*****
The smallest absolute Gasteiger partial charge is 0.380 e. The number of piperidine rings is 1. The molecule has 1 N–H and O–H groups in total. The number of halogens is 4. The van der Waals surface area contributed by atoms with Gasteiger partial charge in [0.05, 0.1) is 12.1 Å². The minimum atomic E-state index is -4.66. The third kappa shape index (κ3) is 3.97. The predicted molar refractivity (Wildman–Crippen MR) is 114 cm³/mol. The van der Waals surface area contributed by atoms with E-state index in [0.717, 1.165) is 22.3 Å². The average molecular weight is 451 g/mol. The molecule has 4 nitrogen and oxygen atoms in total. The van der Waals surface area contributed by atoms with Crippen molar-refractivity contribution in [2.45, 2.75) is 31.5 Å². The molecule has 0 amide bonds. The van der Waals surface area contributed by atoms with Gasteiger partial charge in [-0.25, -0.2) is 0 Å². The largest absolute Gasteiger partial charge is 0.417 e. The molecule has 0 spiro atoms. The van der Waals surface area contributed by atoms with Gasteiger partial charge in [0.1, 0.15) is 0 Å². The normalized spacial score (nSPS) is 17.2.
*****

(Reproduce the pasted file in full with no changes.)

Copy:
The smallest absolute Gasteiger partial charge is 0.380 e. The number of piperidine rings is 1. The molecule has 1 N–H and O–H groups in total. The number of halogens is 4. The van der Waals surface area contributed by atoms with Gasteiger partial charge in [0.05, 0.1) is 12.1 Å². The minimum atomic E-state index is -4.66. The third kappa shape index (κ3) is 3.97. The predicted molar refractivity (Wildman–Crippen MR) is 114 cm³/mol. The van der Waals surface area contributed by atoms with E-state index in [0.717, 1.165) is 22.3 Å². The average molecular weight is 451 g/mol. The molecule has 4 nitrogen and oxygen atoms in total. The van der Waals surface area contributed by atoms with Crippen molar-refractivity contribution in [2.45, 2.75) is 31.5 Å². The molecule has 0 amide bonds. The van der Waals surface area contributed by atoms with Gasteiger partial charge in [-0.25, -0.2) is 0 Å². The largest absolute Gasteiger partial charge is 0.417 e. The molecule has 0 spiro atoms. The van der Waals surface area contributed by atoms with Gasteiger partial charge in [0.1, 0.15) is 0 Å². The normalized spacial score (nSPS) is 17.2.